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Canadian Urbanism Uncovered

SPACING: What do you want City Hall to accomplish?


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On November 13, 2006, Toronto will elect a new city council. Over the next four years, the city will face numerous challenges and opportunities and we need our elected representatives to get things done. No more excuses, please.

Spacing is asking its readers what they would like to see city council accomplish during the next term in office.

Please email us your ideas and we may publish it/them in our upcoming issue (September 2006). Please keep your ideas to 50 words or less. It can be as simple as “make green roofs and solar panels mandatory for new buildings” or “act like adults during council meetings.”

Please visit this web page and email us your answers.

We have opened up the comments section for you to leave your thoughts. Please do not comment on other people’s ideas — we’d like to use the space only to collect ideas.

photo by Sam Javanrouh



  1. Telecom and sidewalk construction companies should use stencils when they do markings on pavement. Our politicians complain about graffit tags, but these markings look just as bad, and they are more noticeable and prevalent in the city. If we requested that these companies use stencils, then it wouldn’t look like a mess.

    Here’s a photo of what I’m talking about:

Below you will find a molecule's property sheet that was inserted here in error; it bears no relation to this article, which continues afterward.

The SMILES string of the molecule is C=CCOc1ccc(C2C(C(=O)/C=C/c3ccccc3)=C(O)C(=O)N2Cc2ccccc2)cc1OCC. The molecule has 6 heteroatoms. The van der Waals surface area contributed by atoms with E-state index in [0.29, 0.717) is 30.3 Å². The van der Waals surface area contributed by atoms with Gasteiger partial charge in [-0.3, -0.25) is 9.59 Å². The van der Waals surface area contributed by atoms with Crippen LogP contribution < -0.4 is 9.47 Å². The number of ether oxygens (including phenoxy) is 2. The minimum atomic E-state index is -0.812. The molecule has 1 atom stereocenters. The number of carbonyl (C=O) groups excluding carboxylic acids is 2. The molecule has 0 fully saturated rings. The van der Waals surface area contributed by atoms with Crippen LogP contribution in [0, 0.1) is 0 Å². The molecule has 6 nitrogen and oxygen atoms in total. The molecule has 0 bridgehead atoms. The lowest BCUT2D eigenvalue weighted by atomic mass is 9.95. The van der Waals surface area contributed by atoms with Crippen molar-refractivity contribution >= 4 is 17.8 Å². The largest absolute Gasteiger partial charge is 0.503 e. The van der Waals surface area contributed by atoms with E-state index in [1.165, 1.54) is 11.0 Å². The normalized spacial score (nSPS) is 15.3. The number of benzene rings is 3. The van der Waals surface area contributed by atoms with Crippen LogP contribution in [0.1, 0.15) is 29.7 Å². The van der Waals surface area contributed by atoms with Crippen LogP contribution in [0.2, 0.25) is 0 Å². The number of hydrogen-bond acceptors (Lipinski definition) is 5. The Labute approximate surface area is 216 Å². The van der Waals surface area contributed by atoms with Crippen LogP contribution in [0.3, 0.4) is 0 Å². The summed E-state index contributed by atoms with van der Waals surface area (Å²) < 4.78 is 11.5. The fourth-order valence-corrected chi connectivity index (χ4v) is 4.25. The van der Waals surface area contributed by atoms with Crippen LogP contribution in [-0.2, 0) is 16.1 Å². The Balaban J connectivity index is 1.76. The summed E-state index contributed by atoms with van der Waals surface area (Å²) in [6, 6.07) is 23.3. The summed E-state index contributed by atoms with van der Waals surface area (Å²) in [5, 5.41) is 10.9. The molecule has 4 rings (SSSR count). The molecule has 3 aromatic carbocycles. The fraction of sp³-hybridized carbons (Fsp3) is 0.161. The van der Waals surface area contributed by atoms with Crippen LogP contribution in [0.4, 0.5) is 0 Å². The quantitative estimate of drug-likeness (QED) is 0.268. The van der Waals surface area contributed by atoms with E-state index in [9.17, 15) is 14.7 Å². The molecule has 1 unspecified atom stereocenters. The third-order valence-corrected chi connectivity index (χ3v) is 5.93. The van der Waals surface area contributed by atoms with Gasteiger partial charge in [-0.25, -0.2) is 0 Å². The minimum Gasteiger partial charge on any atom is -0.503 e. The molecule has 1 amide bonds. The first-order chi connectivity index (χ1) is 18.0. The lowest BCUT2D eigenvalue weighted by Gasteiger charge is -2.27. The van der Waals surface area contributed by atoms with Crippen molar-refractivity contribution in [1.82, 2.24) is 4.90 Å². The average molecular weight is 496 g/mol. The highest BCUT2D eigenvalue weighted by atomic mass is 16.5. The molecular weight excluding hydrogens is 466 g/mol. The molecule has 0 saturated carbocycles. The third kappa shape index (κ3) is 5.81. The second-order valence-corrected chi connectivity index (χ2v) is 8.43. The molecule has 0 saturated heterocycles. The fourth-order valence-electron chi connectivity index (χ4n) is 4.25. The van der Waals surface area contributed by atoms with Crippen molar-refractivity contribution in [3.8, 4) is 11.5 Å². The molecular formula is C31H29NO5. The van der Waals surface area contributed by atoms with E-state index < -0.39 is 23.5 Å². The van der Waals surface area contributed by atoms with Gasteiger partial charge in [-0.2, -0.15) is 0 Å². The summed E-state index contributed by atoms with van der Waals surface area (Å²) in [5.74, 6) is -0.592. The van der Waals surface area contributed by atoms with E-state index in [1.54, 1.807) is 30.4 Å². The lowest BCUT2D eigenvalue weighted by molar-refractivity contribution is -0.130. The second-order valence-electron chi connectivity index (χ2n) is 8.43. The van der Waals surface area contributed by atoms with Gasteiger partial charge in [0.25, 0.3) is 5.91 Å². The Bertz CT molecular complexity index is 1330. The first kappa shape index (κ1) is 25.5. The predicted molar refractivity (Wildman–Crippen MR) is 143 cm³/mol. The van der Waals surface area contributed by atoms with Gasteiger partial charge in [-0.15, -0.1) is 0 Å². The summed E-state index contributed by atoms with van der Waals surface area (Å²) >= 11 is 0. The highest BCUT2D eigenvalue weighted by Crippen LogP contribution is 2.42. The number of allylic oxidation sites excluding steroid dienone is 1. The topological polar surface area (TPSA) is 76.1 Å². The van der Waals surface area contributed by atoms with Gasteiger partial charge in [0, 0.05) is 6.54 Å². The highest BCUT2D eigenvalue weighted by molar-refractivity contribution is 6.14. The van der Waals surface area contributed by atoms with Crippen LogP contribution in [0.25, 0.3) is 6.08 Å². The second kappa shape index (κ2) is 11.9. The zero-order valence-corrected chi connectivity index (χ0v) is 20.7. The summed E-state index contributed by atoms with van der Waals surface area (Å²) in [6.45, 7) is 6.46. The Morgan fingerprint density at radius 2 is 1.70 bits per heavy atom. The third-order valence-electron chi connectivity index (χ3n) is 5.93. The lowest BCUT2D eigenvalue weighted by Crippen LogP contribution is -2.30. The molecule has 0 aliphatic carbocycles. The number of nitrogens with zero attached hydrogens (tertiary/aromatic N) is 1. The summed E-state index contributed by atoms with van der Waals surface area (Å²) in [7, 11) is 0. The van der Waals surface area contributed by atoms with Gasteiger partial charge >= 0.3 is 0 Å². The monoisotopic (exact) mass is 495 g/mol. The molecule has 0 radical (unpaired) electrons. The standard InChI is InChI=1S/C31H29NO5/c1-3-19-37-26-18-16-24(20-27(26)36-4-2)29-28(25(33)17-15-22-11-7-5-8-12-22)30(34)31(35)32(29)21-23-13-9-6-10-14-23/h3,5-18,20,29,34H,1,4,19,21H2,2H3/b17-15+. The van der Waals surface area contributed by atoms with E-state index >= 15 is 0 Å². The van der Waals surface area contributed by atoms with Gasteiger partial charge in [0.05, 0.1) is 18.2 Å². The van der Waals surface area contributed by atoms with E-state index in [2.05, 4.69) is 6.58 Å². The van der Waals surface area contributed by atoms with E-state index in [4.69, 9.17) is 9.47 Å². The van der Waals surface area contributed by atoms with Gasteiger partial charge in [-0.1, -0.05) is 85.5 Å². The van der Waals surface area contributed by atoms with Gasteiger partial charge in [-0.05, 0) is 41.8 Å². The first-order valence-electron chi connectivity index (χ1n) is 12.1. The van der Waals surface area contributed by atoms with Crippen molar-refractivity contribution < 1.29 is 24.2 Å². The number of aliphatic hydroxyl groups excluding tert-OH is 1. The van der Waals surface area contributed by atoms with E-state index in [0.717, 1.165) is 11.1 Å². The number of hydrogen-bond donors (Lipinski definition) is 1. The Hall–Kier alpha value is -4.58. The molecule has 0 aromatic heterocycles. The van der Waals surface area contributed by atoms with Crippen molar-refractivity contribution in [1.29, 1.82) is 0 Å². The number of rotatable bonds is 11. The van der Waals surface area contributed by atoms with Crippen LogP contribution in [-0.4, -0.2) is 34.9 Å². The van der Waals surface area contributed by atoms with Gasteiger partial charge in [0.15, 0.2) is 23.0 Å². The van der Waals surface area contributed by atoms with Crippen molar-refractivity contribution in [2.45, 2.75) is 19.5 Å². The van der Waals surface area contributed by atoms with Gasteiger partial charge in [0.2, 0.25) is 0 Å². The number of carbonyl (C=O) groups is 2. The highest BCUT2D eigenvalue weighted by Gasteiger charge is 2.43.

2. I agree with your post on cop horses — put diapers of the beasts. It makes our streets a bit cleaner, safer for cyclists, and it can be used for soil, etc. It helps everyone and is kind of a no-brainer once you think about it.

  3. one thing that city hall should have to do is ordering new streetcars for the aging cars we have currently, they always pospone it and pospone it, until the streetcars are in deperate need or replacements. with the deal siemens has offered the city should take it, not wait until the deal has gone and pay twice as much

  4. I would like to see council adopt — city-wide — the newspaper boxes being tried out on the corner of Bloor and Yonge and the simple blue trash and recycling cans that are now appearing around the city. In other words: Do away with street furniture that carries advertisements.

  5. Be wary, Mason: the multi-publication boxes at Yonge and Bloor have advertising panels on the back that, while currently vacant, probably won’t be within a year. I personally prefer the design of the ones at Yonge and Dundas, which are shorter and don’t (yet) have a place for future ads.

    Either way, though, neither appears to be cane-detectible and as such they’re significant hazards for those with limited or no vision.

    Otherwise, I of course agree with you: Do away with street furniture that carries advertisements. (Take a look at The Fixer’s column in today’s Star: